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Extraocular Muscles

by Darren Salmi, MD, MS

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    00:02 Now let's take a look at the muscles that move the eyeball, we call these the extraocular muscles.

    00:10 We have four muscles they're oriented and more or less a straight position hence the term rectus.

    00:16 So we have four recti muscles.

    00:20 We also have two muscles oriented and more oblique orientation.

    00:24 And we call those the oblique muscles.

    00:28 Very closely associated in the superior aspect is a muscle that acts on the upper eyelid called the levator palpebrae superioris.

    00:40 Here we see the LPS or levator palpebrae superioris sitting superior to all of these other muscles.

    00:49 If we remove it, we can actually see some of our rectus muscles.

    00:55 And we see that these rectus muscles attached to a tendinous ring near the orbital apex.

    01:02 We have a lateral rectus and a medial rectus, as well as an inferior rectus and a superior rectus.

    01:12 One thing to note here about the shape of the orbit is that the inferior and superior rectus don't point directly straight ahead, they actually point somewhat laterally as they move forward.

    01:27 Now let's look at the oblique muscles.

    01:31 These don't attach to the tendinous ring.

    01:35 The superior oblique attaches near it on the sphenoid bone.

    01:39 But it actually comes up through this little pulley system called the trochlea before taking a turn and attaching to the eyeball.

    01:49 The inferior oblique attaches to the floor of the orbit and also takes an oblique approach to the attachment at the back of the eyeball.

    02:02 Let's look at the innervation.

    02:04 We have the superior rectus, medial rectus, inferior oblique and inferior rectus as well as that eyelid muscle, the levator palpebrae superioris.

    02:16 All being innervated by cranial III, which is also called the ocular motor nerve given its role in these extra ocular muscles.

    02:27 And his passing through the superior orbital fissure to innervate these structures.

    02:34 Here we see the greater wing of the sphenoid and the lesser wing of the sphenoid.

    02:39 And between those two is where we find that superior orbital fissure.

    02:43 One of the other structures that pass through that is the trochlear nerve, or cranial nerve IV.

    02:49 And that's what innervates, the superior oblique.

    02:52 And this name helps us to remember that because we said it passes through this pulley like structure called a trochlea, hence the name trochlear nerve.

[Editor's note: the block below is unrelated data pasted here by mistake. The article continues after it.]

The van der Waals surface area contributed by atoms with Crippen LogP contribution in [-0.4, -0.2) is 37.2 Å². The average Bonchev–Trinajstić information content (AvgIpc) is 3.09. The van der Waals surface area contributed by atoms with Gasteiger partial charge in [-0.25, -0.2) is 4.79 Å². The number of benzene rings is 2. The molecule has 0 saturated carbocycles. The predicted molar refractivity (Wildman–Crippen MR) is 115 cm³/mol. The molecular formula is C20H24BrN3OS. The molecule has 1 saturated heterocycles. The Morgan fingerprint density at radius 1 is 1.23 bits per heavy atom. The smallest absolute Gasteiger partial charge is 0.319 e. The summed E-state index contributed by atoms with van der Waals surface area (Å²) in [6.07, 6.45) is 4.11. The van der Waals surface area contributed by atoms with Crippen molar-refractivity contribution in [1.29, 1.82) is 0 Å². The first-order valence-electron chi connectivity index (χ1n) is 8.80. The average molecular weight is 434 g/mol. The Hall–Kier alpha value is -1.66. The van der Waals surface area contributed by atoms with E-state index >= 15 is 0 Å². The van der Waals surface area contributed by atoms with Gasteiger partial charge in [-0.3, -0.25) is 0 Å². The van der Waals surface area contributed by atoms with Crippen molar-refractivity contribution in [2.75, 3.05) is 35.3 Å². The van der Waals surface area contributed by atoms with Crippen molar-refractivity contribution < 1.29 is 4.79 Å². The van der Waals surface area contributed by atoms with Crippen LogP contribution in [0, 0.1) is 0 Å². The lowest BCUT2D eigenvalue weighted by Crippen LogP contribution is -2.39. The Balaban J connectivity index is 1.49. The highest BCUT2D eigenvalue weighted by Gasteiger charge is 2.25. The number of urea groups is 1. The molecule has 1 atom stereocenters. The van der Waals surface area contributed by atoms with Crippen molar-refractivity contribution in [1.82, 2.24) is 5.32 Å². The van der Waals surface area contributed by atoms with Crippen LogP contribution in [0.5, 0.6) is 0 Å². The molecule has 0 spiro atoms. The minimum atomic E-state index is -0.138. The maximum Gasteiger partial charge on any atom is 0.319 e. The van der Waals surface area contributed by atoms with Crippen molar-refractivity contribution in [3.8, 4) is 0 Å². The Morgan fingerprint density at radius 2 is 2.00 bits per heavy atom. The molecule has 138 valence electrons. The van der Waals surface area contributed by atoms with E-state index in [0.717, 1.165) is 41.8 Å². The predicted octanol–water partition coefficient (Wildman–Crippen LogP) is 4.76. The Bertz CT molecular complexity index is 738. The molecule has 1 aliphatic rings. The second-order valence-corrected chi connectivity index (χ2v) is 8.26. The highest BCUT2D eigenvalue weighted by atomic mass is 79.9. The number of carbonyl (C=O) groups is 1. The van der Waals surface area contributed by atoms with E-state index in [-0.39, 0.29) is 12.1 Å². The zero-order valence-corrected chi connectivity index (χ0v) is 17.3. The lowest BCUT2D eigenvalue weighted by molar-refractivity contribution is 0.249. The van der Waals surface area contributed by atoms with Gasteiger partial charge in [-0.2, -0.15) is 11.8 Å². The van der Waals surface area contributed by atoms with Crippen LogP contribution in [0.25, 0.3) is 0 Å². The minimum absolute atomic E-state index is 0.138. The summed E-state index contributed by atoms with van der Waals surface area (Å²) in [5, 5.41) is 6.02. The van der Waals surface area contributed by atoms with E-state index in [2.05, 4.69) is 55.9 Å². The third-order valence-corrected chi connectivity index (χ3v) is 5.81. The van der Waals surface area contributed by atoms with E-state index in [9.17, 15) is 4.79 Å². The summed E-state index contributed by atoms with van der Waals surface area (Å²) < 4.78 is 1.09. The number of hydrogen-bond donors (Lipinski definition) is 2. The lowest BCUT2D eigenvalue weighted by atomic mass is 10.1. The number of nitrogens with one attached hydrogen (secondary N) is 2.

03:02 Here we see the lateral rectus.

    03:05 And this is innervated by cranial nerve VI, or the abducens nerve.

    03:10 And that name also helps us remember this because the lateral rectus being on the lateral side will cause the eye to abduct, hence its name.

    03:22 So let's talk about the movements of the eyeball for a second.

    03:26 The lateral rectus, as we just said, based off of the orientation of its fibers will abduct the eye or move it laterally.

    03:35 Similarly, the medial rectus will move the eye medially.

    03:41 The superior rectus won't move it directly upward, it will move it up and out.

    03:46 Again, keeping in mind that orientation of the superior and inferior rectus because as they move forward, they actually start to point out laterally.

    03:57 Similarly, the inferior rectus won't just move the eyeball downward, it'll actually move it down and out.

    04:04 Conversely, the inferior oblique given the orientation of its fibers is going to move the eye upward and inward.

    04:13 Whereas the superior oblique is going to move it downward and inward.

    04:21 So let's look at the eyes working together starting with the eyes looking straight ahead in the primary position.

    04:30 In order to elevate or look directly up, the extra ocular muscles are going to work in tandem, that means the superior rectus and inferior oblique will both be activated.

    04:43 Similarly for depression or looking down, both the inferior rectus and superior oblique will be acting.

    04:51 For dextroversion or looking to the right, the right eyeball will move via the lateral rectus and the left will move via the medial rectus.

    05:03 For looking up into the right, the right eye only needs to use the superior rectus while the left only needs to use the inferior oblique.

    05:13 And similarly, by looking downward and to the right, only the inferior rectus is needed on the right eye and only the superior oblique for the left.

    05:24 In terms of laevoversion or looking to the left, it would be just the opposite.

    05:28 In this case, the left eye would use the lateral rectus and the right I would use the medial rectus.

    05:34 And similarly for looking up into the left or left eye would use superior rectus and the right inferior oblique.

    05:43 And looking down into the left, same thing.

    05:46 Or left eye would need to use inferior rectus and our right superior oblique.


    About the Lecture

    The lecture Extraocular Muscles by Darren Salmi, MD, MS is from the course Special Senses.


    Included Quiz Questions

    1. Oculomotor nerve
    2. Abducens nerve
    3. Optic nerve
    4. Trigeminal nerve
    5. Trochlear nerve
    1. Superior orbital fissure
    2. Inferior orbital fissure
    3. Optic canal
    4. Foramen magnum
    5. Lateral orbital fissure
    1. Superior oblique muscle
    2. Superior rectus
    3. Inferior rectus
    4. Medial rectus
    5. Inferior oblique muscle
    1. Depression and adduction
    2. Depression and abduction
    3. Elevation and adduction
    4. Elevation and abduction
    5. Intorsion

    Author of lecture Extraocular Muscles

     Darren Salmi, MD, MS

    Darren Salmi, MD, MS


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